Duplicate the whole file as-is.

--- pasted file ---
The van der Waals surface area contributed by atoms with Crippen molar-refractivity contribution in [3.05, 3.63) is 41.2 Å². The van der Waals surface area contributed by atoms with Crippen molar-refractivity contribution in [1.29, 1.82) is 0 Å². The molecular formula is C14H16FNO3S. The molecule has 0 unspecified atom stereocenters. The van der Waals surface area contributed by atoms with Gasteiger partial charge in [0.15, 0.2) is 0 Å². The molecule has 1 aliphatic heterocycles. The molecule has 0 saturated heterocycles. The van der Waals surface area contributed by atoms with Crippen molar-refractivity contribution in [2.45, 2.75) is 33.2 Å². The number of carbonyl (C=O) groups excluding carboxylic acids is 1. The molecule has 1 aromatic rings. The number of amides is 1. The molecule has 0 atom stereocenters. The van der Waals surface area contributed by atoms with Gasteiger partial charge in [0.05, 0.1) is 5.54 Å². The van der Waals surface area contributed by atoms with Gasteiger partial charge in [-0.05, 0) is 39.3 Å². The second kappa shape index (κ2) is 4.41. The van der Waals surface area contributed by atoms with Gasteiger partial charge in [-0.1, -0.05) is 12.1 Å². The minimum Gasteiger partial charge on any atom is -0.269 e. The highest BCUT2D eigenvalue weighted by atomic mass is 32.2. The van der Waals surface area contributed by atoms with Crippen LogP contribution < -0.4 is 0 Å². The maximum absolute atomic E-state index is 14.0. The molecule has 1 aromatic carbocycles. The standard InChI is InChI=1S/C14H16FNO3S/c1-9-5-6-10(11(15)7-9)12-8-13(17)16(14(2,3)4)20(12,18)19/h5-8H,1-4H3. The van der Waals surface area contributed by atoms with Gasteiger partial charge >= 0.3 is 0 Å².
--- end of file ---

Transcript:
The van der Waals surface area contributed by atoms with Crippen molar-refractivity contribution in [3.05, 3.63) is 41.2 Å². The van der Waals surface area contributed by atoms with Crippen molar-refractivity contribution in [1.29, 1.82) is 0 Å². The molecular formula is C14H16FNO3S. The molecule has 0 unspecified atom stereocenters. The van der Waals surface area contributed by atoms with Gasteiger partial charge in [0.15, 0.2) is 0 Å². The molecule has 1 aliphatic heterocycles. The molecule has 0 saturated heterocycles. The van der Waals surface area contributed by atoms with Crippen molar-refractivity contribution in [2.45, 2.75) is 33.2 Å². The number of carbonyl (C=O) groups excluding carboxylic acids is 1. The molecule has 1 aromatic rings. The number of amides is 1. The molecule has 0 atom stereocenters. The van der Waals surface area contributed by atoms with Gasteiger partial charge in [0.05, 0.1) is 5.54 Å². The van der Waals surface area contributed by atoms with Gasteiger partial charge in [-0.05, 0) is 39.3 Å². The second kappa shape index (κ2) is 4.41. The van der Waals surface area contributed by atoms with Gasteiger partial charge in [-0.1, -0.05) is 12.1 Å². The minimum Gasteiger partial charge on any atom is -0.269 e. The highest BCUT2D eigenvalue weighted by atomic mass is 32.2. The van der Waals surface area contributed by atoms with Crippen LogP contribution < -0.4 is 0 Å². The maximum absolute atomic E-state index is 14.0. The molecule has 1 aromatic carbocycles. The standard InChI is InChI=1S/C14H16FNO3S/c1-9-5-6-10(11(15)7-9)12-8-13(17)16(14(2,3)4)20(12,18)19/h5-8H,1-4H3. The van der Waals surface area contributed by atoms with Gasteiger partial charge >= 0.3 is 0 Å².